LANDMARK DEVELOPMENTS

Zambia 2015 | TELECOMS, IT & MEDIA | INTERVIEW

TBY talks to Samson Longwe, Managing Director of Hai Telecommunications Limited, on the firm's portfolio of services and the importance of ICT infrastructure.

Samson Longwe
BIOGRAPHY
With an academic background in Economics and Business Administration, Samson Longwe was appointed Managing Director of Hai Telecommunications Limited (formerly Realtime Zambia) in August 2010. In 2009, he was seconded to the Company from Copperbelt Energy Corporation Plc (CEC), where he worked as Business Development Manager. Prior to joining CEC, Longwe was the Planning and Business Development Manager for National Airports Corporation. Longwe also currently serves as Chairman of the Internet Service Providers Association of Zambia. He is an active member of the Zambia Chamber of Commerce and Industry and is a non-executive board member on the PACRA Board.

How has Hai's portfolio of services evolved since last year?

First and foremost the company underwent significant change at shareholder level as it became a wholly owned subsidiary of CEC Liquid Telecommunications Limited, which is a 50/50 joint venture of Liquid Telecommunications and Copperbelt Energy Corporation Plc. The shareholder changes took place in March 2015. Consequently, one of the landmark changes the Company made was the renaming and subsequent rebranding from Realtime Zambia to Hai Telecommunications Limited. Hai, which means "I'm alive," is the group's brand name for its pan-African operation. The change also happened at an opportune time and is of strategic significance within a market moving towards consolidation. Up to last year, Hai was focused on selling to a niche market of institutional customers, but since last December we have expanded our portfolio to include fiber optic connections to the mass market. Previously, we had not been involved in the mass market as we lacked the technology to do so. Yet today we have become one of CEC Liquid's reseller's for fiber to the home using their extensive fiber optic access network. The demand for the service has been encouraging as the public is eager buy from us and so far we have been able to make at least five sales per day and our target is to more than double this performance.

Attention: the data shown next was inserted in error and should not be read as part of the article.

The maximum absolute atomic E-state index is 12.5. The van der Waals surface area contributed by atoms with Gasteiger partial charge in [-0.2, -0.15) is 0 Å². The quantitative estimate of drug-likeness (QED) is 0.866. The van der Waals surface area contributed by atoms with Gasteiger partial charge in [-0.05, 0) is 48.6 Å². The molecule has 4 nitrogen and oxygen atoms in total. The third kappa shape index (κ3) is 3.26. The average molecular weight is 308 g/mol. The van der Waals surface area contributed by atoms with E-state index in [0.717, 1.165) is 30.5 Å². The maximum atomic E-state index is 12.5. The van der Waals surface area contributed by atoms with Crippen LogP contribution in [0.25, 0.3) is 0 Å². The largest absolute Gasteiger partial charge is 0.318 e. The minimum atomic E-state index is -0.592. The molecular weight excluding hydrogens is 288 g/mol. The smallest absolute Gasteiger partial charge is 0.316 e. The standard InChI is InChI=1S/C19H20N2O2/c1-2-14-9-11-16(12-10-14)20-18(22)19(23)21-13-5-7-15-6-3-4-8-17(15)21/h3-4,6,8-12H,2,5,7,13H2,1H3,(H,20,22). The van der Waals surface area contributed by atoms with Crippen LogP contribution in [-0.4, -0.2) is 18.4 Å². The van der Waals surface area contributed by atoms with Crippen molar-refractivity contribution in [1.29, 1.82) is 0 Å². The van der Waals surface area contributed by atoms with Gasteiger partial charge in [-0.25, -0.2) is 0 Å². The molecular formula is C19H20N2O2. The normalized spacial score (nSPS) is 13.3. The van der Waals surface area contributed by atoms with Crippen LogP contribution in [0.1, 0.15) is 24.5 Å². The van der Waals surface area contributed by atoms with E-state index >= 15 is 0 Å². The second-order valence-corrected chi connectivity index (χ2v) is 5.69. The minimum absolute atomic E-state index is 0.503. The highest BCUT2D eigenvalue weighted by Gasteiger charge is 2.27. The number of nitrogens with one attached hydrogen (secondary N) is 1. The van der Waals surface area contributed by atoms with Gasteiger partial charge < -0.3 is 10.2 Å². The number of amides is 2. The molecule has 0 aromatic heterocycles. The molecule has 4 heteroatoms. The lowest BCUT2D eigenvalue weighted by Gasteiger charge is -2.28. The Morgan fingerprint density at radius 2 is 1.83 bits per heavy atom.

How has internet penetration evolved since last year?

Internet penetration continues to grow in Zambia. Organisations and the public at large are increasingly demanding more broadband services for their business and social needs. In our network alone our internet capacity has grown by about 50% as a result of increasing demand coupled with reducing internet prices.

How would you describe the significance of internet for the social and economic development of the country?

The internet has become a cross-cutting service and is contributing greatly to an enhanced quality of life in general. It has made it very convenient for us to do research, and it has been crucial to the field of education for gaining knowledge. It has made it easier for the farming community to enquire about such things as agricultural inputs, markets, weather patterns, and soil texture. The internet in the medical field has made it easier to consult doctors remotely. From a social perspective, the internet has become a useful platform for social networking, general communication, IP TV, access to games, and so on. Quite clearly, it is really helping to improve the quality of life.

There is a mobile money revolution underway. Is Hai in support?

At the moment, we are involved remotely with mobile money through providing connectivity to business houses and financial institutions. They use some of our infrastructure to roll out some of their services. We see mobile money as the wave of the future in handling transactions as we move closer to a cashless society.

What should the government do to further support the ICT sector in Zambia?

The ICT sector in Zambia continues to enjoy tremendous support from the government, which is helping to spur growth. But I should hasten to mention that this support is in consideration of the fact that our nation's internet penetration levels largely remain low. Therefore, the government has extended to the sector a number of tax incentives for the importation of ICT equipment. The government also relies heavily on ICT services for its own functioning. It is also expected that the government will help increase access to underserved areas; however, one area where we could do better is in the area of relatively higher license fees and corporate tax for the sector. We hope these may be reduced soon so that we can roll out services to more markets and more cost effectively.